A Memphis, Tenn., teen was killed by a police officer over the weekend in what his family says is a case of mistaken identity, WSMV reports.
Darrius Stewart, 19, was the passenger in a vehicle that a Memphis Police Department officer stopped for a broken headlight. The officer issued the driver a ticket and released him, but Stewart allegedly had several warrants for his arrest, so the officer placed him in the backseat of the police car to verify the warrants, the news station notes.
However, when the officer opened the back door to handcuff the teen, Stewart allegedly kicked the door and attacked the officer. Stewart then reportedly grabbed the officer's handcuffs and swung them at him. The officer then grabbed his gun and shot the young man, who was taken to a medical center but later died.
The officer reportedly had several cuts and bruises on him from the fight but did not need medical attention. He has been placed on administrative leave pending an investigation into the shooting.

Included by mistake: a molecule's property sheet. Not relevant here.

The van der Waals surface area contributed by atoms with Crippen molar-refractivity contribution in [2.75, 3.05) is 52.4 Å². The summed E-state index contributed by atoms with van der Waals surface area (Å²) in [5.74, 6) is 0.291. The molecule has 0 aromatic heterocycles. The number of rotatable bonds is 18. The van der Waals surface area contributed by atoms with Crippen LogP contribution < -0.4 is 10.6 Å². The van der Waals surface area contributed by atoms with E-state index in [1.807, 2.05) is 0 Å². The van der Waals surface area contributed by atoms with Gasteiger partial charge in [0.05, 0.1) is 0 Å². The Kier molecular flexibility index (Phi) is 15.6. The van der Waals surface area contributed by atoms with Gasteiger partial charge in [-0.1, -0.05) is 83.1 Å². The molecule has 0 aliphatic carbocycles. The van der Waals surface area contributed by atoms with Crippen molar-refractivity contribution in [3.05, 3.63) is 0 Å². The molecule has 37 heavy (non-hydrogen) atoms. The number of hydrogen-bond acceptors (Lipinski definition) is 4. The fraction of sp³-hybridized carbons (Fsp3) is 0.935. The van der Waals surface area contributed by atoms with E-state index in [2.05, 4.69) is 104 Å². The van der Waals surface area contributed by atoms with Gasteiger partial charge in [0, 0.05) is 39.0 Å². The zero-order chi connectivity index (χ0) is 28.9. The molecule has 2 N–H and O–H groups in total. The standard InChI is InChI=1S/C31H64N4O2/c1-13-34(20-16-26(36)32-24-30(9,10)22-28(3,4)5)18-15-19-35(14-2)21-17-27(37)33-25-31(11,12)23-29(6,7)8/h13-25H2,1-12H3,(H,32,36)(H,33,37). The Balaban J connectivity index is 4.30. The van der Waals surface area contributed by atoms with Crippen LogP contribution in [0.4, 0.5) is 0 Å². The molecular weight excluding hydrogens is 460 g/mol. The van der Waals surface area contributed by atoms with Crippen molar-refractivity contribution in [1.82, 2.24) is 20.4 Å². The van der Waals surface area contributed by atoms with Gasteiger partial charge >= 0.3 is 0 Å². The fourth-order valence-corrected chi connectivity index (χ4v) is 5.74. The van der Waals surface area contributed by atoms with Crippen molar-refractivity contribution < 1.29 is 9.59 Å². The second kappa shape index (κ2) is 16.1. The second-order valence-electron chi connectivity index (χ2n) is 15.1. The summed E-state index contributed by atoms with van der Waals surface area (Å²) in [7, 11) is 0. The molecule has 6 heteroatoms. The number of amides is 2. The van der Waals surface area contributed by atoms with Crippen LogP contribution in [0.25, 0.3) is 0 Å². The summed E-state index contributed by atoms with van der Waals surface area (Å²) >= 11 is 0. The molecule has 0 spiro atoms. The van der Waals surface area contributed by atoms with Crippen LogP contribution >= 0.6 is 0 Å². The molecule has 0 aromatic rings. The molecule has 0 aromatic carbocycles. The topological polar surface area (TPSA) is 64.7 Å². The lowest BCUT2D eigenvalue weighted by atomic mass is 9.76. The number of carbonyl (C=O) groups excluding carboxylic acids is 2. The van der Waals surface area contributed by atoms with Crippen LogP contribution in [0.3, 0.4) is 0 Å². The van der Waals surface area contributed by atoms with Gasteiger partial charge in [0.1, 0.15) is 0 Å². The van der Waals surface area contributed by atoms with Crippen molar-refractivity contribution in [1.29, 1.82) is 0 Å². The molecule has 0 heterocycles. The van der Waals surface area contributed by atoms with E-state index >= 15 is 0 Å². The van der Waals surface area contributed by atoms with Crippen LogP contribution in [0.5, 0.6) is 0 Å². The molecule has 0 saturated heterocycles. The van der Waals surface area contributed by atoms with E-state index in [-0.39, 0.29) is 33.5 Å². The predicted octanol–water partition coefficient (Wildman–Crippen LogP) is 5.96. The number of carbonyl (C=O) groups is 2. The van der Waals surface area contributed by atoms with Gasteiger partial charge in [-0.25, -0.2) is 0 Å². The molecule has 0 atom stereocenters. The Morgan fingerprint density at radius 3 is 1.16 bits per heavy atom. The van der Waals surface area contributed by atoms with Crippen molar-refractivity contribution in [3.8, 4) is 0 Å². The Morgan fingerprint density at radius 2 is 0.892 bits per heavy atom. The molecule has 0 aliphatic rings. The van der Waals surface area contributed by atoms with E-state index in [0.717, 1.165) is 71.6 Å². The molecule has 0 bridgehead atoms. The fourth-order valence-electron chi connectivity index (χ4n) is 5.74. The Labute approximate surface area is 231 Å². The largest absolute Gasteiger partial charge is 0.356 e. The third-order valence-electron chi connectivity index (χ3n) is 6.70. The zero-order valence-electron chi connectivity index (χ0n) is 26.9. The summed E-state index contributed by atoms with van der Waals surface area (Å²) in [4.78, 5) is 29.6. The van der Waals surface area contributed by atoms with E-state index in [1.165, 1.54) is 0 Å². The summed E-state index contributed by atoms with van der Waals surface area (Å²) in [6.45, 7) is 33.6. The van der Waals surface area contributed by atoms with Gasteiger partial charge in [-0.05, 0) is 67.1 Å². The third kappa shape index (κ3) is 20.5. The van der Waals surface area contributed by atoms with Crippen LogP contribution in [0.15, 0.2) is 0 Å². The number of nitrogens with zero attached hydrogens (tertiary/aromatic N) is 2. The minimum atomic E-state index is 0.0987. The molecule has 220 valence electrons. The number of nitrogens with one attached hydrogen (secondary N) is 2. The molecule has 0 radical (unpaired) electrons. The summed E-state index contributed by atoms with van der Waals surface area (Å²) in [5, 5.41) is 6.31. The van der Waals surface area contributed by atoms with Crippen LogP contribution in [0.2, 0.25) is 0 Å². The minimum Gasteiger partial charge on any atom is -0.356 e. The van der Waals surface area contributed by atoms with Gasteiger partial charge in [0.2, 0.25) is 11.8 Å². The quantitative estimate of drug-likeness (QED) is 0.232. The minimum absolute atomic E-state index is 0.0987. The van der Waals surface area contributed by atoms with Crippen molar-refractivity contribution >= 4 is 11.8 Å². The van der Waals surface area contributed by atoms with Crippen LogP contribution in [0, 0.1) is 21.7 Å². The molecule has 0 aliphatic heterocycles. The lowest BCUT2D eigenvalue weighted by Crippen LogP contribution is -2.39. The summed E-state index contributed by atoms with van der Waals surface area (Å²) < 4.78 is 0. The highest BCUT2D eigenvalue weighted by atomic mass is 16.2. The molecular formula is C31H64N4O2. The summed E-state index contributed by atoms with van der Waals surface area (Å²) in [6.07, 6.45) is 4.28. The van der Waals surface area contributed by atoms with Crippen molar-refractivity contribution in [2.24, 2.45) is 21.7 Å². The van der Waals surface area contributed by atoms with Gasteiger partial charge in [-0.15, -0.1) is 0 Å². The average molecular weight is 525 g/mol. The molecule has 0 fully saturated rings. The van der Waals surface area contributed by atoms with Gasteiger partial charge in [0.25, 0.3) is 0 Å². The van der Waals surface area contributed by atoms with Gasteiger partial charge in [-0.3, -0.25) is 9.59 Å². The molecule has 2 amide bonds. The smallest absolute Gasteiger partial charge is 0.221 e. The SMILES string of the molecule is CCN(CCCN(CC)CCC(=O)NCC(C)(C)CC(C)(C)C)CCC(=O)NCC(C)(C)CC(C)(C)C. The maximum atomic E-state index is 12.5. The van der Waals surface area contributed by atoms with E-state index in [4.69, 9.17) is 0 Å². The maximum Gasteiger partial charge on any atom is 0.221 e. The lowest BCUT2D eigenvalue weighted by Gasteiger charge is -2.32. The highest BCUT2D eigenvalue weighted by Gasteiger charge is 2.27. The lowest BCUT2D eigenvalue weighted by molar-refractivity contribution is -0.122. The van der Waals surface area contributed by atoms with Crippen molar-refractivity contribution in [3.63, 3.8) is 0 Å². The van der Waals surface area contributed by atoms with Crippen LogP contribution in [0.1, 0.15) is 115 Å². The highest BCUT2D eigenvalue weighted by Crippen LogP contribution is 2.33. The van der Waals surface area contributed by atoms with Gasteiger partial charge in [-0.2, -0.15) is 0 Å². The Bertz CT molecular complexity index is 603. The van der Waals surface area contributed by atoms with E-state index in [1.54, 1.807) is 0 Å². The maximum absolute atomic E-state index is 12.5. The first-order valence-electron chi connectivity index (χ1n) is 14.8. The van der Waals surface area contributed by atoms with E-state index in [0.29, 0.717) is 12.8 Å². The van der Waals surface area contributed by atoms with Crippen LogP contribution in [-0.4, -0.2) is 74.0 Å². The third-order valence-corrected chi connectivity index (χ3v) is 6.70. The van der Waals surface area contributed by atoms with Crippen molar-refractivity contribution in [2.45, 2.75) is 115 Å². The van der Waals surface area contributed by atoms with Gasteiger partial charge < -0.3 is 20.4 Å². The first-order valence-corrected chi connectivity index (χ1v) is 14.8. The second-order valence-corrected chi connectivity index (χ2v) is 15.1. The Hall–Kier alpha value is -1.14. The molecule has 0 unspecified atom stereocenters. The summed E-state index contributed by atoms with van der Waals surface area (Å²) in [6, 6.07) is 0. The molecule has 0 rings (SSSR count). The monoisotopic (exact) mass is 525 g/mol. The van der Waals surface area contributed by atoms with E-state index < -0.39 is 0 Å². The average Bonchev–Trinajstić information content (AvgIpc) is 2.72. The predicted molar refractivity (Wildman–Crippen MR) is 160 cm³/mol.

"Words can't express how I feel," Stewart's mother told the news station. "If my son attacked this officer, why didn't he use a Taser? There were two officers and only one of my son."
The family told the news station that they were not given any information about what happened to the teen, and insisted that Stewart did not have any warrants out in his name and had never been arrested.
Stewart's mother said that he had been detained months ago for the same reason but was released. "They told him he could leave because he wasn't the one they were looking for, but to be safe because there is someone out there with the same name and a lot of warrants," she said.
According to Stewart's mother, the teen had plans to attend the University of Memphis in the fall and wanted to become a doctor.
"We don't understand," his aunt Terry Stewart said. "Police are supposed to serve and protect, yet society fears us. … I feel that they are hiding a lot of things."
According to WSMV, authorities have still not verified whether the warrants were the teen's. Police told the news station that they were able to use his name and date of birth and find warrants but were not able to obtain pictures from other agencies.
Read more at WSMV.